The Dutch have their share of peculiarities, one of which is the Spring Ritual.
Although not officially named or recognized as such, its very informality and universality is all the more charming.
The Dutch climate knows long spells of cloudy, inclement weather, especially in autumn and winter. Comes the Spring, and the first day on which the sun really shows itself, and it invites a massive outburst of joy, as offices are abandoned at midday and afternoon for a spot in the sun, soaking up as much as can be had after months of grim abstinence.
This came to mind as the world roared into March and then April 2014, with equity markets all guns blazing. Was it something in the water, or in the air, that infected so many in so many time zones thus?
The global beat on this equity slave galley is of course kept in New York. But it seemed there were a lot of willing bodies out there wanting to joyfully keep to its demanding rhythms.
And though local conditions in specific cases were never entirely ignored, it still seemed as if the American drummer set the scene, choose the themes, and kept the pace.
Central in focus were the US economy and its steady gradual recovery, the Fed policy normalisation and its well flagged unthreatening schedule of bond purchase tapering and interest rate hiking these next five years, the Chinese adjustment and growth stabilisation while exposing private finances more to market discipline, with cameo roles for a slowly recovering Europe and its endlessly accommodative ECB, aggressively reforming Japan, with little thought expended on Ukraine troubles and Russian superpower megalomania.
After many years of varying crises and deep soul-searching, global markets showed progressive evidence of downside uncertainty steadily fading and upside confidence building.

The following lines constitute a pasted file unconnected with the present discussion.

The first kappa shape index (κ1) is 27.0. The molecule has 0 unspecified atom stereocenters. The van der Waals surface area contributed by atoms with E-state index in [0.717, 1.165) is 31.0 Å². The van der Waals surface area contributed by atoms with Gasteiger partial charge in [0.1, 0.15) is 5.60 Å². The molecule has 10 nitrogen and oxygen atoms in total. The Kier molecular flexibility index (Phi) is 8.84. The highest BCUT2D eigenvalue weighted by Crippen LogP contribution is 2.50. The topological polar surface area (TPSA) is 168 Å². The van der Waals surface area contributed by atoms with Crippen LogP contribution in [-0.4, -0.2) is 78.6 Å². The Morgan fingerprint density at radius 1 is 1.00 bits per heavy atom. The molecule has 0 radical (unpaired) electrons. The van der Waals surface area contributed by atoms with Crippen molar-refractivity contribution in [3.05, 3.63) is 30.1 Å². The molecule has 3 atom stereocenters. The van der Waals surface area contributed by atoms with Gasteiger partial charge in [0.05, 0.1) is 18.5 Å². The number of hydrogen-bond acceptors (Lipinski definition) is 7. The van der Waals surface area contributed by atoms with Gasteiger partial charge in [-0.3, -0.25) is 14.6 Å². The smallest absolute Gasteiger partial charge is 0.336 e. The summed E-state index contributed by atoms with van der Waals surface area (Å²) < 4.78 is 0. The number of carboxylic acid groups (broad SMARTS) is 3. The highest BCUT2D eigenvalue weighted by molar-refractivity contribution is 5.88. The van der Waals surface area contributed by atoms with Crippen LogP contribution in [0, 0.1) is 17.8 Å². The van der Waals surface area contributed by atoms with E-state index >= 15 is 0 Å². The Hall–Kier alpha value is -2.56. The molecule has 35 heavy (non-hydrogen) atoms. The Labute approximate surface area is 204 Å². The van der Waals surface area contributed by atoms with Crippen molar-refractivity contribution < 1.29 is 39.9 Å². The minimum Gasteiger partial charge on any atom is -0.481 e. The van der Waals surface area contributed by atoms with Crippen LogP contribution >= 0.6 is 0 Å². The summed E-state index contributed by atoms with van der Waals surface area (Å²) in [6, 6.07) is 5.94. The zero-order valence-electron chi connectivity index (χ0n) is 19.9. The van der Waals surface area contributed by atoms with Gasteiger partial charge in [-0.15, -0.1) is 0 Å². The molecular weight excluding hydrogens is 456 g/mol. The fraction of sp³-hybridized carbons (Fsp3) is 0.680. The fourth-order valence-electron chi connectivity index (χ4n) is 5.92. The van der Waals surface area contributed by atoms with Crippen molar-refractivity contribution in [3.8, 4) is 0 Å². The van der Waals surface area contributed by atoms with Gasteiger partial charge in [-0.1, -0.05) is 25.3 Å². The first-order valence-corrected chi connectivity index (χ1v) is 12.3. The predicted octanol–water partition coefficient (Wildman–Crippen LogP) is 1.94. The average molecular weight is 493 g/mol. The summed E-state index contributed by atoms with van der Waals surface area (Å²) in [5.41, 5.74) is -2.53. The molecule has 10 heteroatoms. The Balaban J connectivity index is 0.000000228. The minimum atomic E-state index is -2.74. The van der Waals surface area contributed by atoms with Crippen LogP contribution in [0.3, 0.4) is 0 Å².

With an awful lot of money still on the sidelines after years of worrying, the shift in sentiment seemed to be gathering strength even as the numbers blazed "steady, steady, steady". You don't need acceleration to set markets alight. After years of intimidation and fearing reversals, the simple observation of believable steadiness, and where it could lead, so long in doubt (and still so for many trailing behind the main body) was apparently enough to send a shudder through the ranks. This time not of fear but of pleasant anticipation.
Besides, too many remained glued to bonds that could face haircuts as the global situation finally stabilizes, meaning more resource utilization, somewhat more inflation, and higher nominal interest rates, each in turn normalising to levels historically associated with more balanced performance.
With this recognition by now more widespread, with growth performance more steadily pointing the way for policy, the equity pull factor may have been as strong as the bond push factor, at least in places.
Longevity? Potentially historically long, as the growth recovery remains modest, the resource slack take up very slow, inflation undershooting. Only asset markets are bubbly, and then only equity, and risk generally.
For some this is already a reason to shoot the happy messenger on sight. This, though, may be a tad premature. Policy makers appear united in giving free rein to this happy Spring phenomenon a little longer.
The Dutch know instinctively that on Spring Day it isn't clever to play the heavy with absconding staff. They will be back, and work harder than ever. It is called morale and all troops need it to win wars.
The American, European and Japanese economic recoveries are potentially not even at half-life since 2009, given their resource slack and modest speeds. Economic overheating may therefore not become a feature this side of 2020.
Indeed, a Financial Times article this morning questions whether the economic normalisation will progress fast enough for real rates in the leading countries to normalise back to pre-crisis levels soon. It suggests an even longer playout to pre-crisis normality.
As to asset markets, bonds remain at risk of rates repricing higher, property worldwide will take time (though hot in global hotspots) and there is in any case global policy normalisation to be digested, meaning short rates rising by 3%-4% globally and long rates by at least 2%-3% (though qualifications are noted).
That is already a lot of headwind build into the cake the next few years, though it won't prevent global equity markets celebrating the coming of Spring after the most foul weather of a lifetime, potentially taking off the remainder of the decade doing so.
Joy to the World. Until the next global check, probably again financial in nature.